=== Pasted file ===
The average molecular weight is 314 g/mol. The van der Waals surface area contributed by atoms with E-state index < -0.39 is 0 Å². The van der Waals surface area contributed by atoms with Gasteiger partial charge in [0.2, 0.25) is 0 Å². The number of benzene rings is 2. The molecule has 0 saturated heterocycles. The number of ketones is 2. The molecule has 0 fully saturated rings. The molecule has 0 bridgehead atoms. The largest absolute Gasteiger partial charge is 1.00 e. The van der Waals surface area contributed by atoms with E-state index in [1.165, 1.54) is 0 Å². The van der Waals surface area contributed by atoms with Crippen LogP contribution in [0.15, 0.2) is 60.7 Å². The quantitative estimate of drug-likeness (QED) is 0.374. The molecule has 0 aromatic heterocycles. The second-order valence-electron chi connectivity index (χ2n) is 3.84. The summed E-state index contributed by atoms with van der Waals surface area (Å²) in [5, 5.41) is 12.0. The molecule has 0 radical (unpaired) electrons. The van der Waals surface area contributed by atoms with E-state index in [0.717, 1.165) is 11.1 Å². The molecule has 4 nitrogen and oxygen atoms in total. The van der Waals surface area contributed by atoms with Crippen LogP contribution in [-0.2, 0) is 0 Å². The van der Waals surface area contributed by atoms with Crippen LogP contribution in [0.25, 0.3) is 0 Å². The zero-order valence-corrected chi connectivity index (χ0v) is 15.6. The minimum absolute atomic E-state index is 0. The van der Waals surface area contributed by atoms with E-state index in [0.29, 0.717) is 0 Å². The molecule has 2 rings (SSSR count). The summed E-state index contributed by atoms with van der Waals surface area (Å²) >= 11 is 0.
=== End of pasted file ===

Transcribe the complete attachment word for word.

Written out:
The average molecular weight is 314 g/mol. The van der Waals surface area contributed by atoms with E-state index < -0.39 is 0 Å². The van der Waals surface area contributed by atoms with Gasteiger partial charge in [0.2, 0.25) is 0 Å². The number of benzene rings is 2. The molecule has 0 saturated heterocycles. The number of ketones is 2. The molecule has 0 fully saturated rings. The molecule has 0 bridgehead atoms. The largest absolute Gasteiger partial charge is 1.00 e. The van der Waals surface area contributed by atoms with E-state index in [1.165, 1.54) is 0 Å². The van der Waals surface area contributed by atoms with Crippen LogP contribution in [0.15, 0.2) is 60.7 Å². The quantitative estimate of drug-likeness (QED) is 0.374. The molecule has 0 aromatic heterocycles. The second-order valence-electron chi connectivity index (χ2n) is 3.84. The summed E-state index contributed by atoms with van der Waals surface area (Å²) in [5, 5.41) is 12.0. The molecule has 0 radical (unpaired) electrons. The van der Waals surface area contributed by atoms with E-state index in [0.717, 1.165) is 11.1 Å². The molecule has 4 nitrogen and oxygen atoms in total. The van der Waals surface area contributed by atoms with Crippen LogP contribution in [-0.2, 0) is 0 Å². The van der Waals surface area contributed by atoms with Crippen LogP contribution in [0.25, 0.3) is 0 Å². The zero-order valence-corrected chi connectivity index (χ0v) is 15.6. The minimum absolute atomic E-state index is 0. The van der Waals surface area contributed by atoms with E-state index in [0.29, 0.717) is 0 Å². The molecule has 2 rings (SSSR count). The summed E-state index contributed by atoms with van der Waals surface area (Å²) >= 11 is 0.